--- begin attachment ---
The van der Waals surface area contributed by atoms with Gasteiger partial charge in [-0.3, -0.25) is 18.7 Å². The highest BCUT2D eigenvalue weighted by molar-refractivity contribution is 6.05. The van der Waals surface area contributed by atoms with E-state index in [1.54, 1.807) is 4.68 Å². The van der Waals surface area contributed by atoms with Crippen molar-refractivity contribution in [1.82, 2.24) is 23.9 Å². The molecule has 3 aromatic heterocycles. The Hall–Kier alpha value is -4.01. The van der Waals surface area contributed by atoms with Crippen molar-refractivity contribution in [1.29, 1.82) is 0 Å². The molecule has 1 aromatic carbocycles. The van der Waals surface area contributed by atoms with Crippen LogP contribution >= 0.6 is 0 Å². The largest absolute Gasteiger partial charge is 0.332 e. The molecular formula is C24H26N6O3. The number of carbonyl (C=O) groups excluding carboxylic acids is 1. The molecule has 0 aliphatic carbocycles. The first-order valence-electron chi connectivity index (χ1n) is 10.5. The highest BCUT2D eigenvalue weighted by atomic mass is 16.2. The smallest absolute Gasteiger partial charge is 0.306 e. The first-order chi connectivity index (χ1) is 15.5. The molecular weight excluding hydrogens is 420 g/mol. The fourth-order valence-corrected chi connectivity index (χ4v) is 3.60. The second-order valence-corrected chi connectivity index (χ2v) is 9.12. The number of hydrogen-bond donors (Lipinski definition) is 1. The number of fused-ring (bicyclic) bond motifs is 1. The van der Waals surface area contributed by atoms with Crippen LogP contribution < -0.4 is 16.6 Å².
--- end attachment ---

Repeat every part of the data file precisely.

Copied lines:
The van der Waals surface area contributed by atoms with Gasteiger partial charge in [-0.3, -0.25) is 18.7 Å². The highest BCUT2D eigenvalue weighted by molar-refractivity contribution is 6.05. The van der Waals surface area contributed by atoms with E-state index in [1.54, 1.807) is 4.68 Å². The van der Waals surface area contributed by atoms with Crippen molar-refractivity contribution in [1.82, 2.24) is 23.9 Å². The molecule has 3 aromatic heterocycles. The Hall–Kier alpha value is -4.01. The van der Waals surface area contributed by atoms with Crippen molar-refractivity contribution in [1.29, 1.82) is 0 Å². The molecule has 1 aromatic carbocycles. The van der Waals surface area contributed by atoms with Crippen LogP contribution >= 0.6 is 0 Å². The largest absolute Gasteiger partial charge is 0.332 e. The molecular formula is C24H26N6O3. The number of carbonyl (C=O) groups excluding carboxylic acids is 1. The molecule has 0 aliphatic carbocycles. The first-order valence-electron chi connectivity index (χ1n) is 10.5. The highest BCUT2D eigenvalue weighted by atomic mass is 16.2. The smallest absolute Gasteiger partial charge is 0.306 e. The first-order chi connectivity index (χ1) is 15.5. The molecular weight excluding hydrogens is 420 g/mol. The fourth-order valence-corrected chi connectivity index (χ4v) is 3.60. The second-order valence-corrected chi connectivity index (χ2v) is 9.12. The number of hydrogen-bond donors (Lipinski definition) is 1. The number of fused-ring (bicyclic) bond motifs is 1. The van der Waals surface area contributed by atoms with Crippen LogP contribution < -0.4 is 16.6 Å².